Muhammad Ahmad Hussein

From Wikipedia, the free encyclopedia
Jump to: navigation, search
Grand Mufti Muhammad Ahmad Hussein in a meeting with Austrian foreign minister Sebastian Kurz

Muhammad Ahmad Hussein has been the current Grand Mufti of Jerusalem since July 2006, when he was appointed by Mahmoud Abbas, the President of the Palestinian National Authority. Hussein replaced Ekrima Sa'id Sabri, who was reportedly fired by Abbas for his growing popularity and open expression of highly contentious political views.[1]

Prior to becoming Grand Mufti of Jerusalem, Hussein was the manager and imam of the Al-Aqsa Mosque. He was reportedly chosen for the position by Abbas because unlike his predecessor, he was expected to avoid controversy and self-aggrandizement.[1]


In October 2006, three months after his appointment as Grand Mufti, Hussein stated in an interview that suicide bombing by Palestinians against Israelis was "legitimate, of course, as long as it plays a role in the resistance".[1][2]

On January 9, 2012, while addressing a crowd at an event marking the 47th anniversary of the founding of Fatah, Hussein quoted a hadith (saying attributed to the Prophet Muhammad), stating: "The Hour will not come until you fight the Jews. The Jews will hide behind stones or trees. Then the stones or trees will call: O Muslim, servant of Allah, there is a Jew behind me, come and kill him."[3]

The mufti's comments were broadcast on Palestinian television the same day and then disseminated more widely on January 15 by Palestinian Media Watch, an Israeli media watchdog group. Israeli Prime Minister Benjamin Netanyahu condemned the mufti's words as "morally heinous" and compared his behavior to the former grand mufti of Jerusalem, Haj Amin al-Husseini, who had allied himself with Adolf Hitler in the 1930s and 40s.[3] Attorney General Yehuda Weinstein instructed the police to open a criminal investigation into the matter.[4]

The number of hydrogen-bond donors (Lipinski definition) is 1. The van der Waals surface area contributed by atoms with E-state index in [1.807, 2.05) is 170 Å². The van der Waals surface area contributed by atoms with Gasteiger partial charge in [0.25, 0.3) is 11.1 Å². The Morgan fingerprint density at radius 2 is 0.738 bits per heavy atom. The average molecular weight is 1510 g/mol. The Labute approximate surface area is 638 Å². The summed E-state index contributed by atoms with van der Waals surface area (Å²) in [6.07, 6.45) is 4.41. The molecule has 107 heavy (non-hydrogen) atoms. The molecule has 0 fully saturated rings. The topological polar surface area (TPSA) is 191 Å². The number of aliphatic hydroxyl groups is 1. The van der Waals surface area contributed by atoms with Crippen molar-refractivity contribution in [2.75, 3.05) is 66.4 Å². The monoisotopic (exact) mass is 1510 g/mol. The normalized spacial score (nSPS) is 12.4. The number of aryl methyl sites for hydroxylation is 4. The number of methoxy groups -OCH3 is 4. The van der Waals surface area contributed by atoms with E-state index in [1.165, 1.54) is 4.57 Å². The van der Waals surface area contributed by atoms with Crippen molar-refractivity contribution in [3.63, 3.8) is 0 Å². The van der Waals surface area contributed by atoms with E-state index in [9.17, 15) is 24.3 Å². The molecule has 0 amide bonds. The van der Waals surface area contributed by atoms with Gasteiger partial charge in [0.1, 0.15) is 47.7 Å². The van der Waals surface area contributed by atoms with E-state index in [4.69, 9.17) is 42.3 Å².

On 8 May 2013, the Grand Mufti was detained by Israeli authorities for questioning about his alleged connection to riots on the Temple Mount (also known as Haram al-Sharif, "the Noble Sanctuary", in Arabic).[5]

In an interview with Israeli television's Channel 2 on October 25, 2015, Muhammad Ahmad Hussein denied that the Temple Mount had ever housed any Jewish temple. The site, considered the third holiest in Islam and the holiest to Jews, according to the Grand Mufti, was a mosque "3,000 years ago, and 30,000 years ago" and had been so "since the creation of the world." Regarding the Al-Aqsa Mosque, which was founded by the caliph Umar ibn al-Khattab in the 7th century, the Mufti asserted that "this is the Al-Aqsa Mosque that Adam, peace be upon him, or during his time, the angels built." [6]


  1. ^ a b c Yaniv Berman (17 October 2006). "Top Palestinian Muslim Cleric Okays Suicide Bombings". The Media Line. Retrieved 22 January 2012. 
  2. ^ Yaniv Berman (17 October 2006). "New J'lem Mufti endorses suicide bombers". Ynetnews. Retrieved 10 November 2015. 
  3. ^ a b Isabel Kershner (23 January 2012). "2 Palestinian Legislators Are Arrested in East Jerusalem Protest". The New York Times. Retrieved 25 January 2012. 
  4. ^ Zarchin, Tomer. "Israel Attorney General to investigate Jerusalem mufti for incitement." Ha'aretz, 24 January 2012.
  5. ^ Israeli forces detain top Palestinian cleric Reuters, 8 May, 2013]
  6. ^ Ilan Ben Zion (25 October 2015). "Jerusalem mufti: Temple Mount never housed Jewish Temple". The Times of Israel.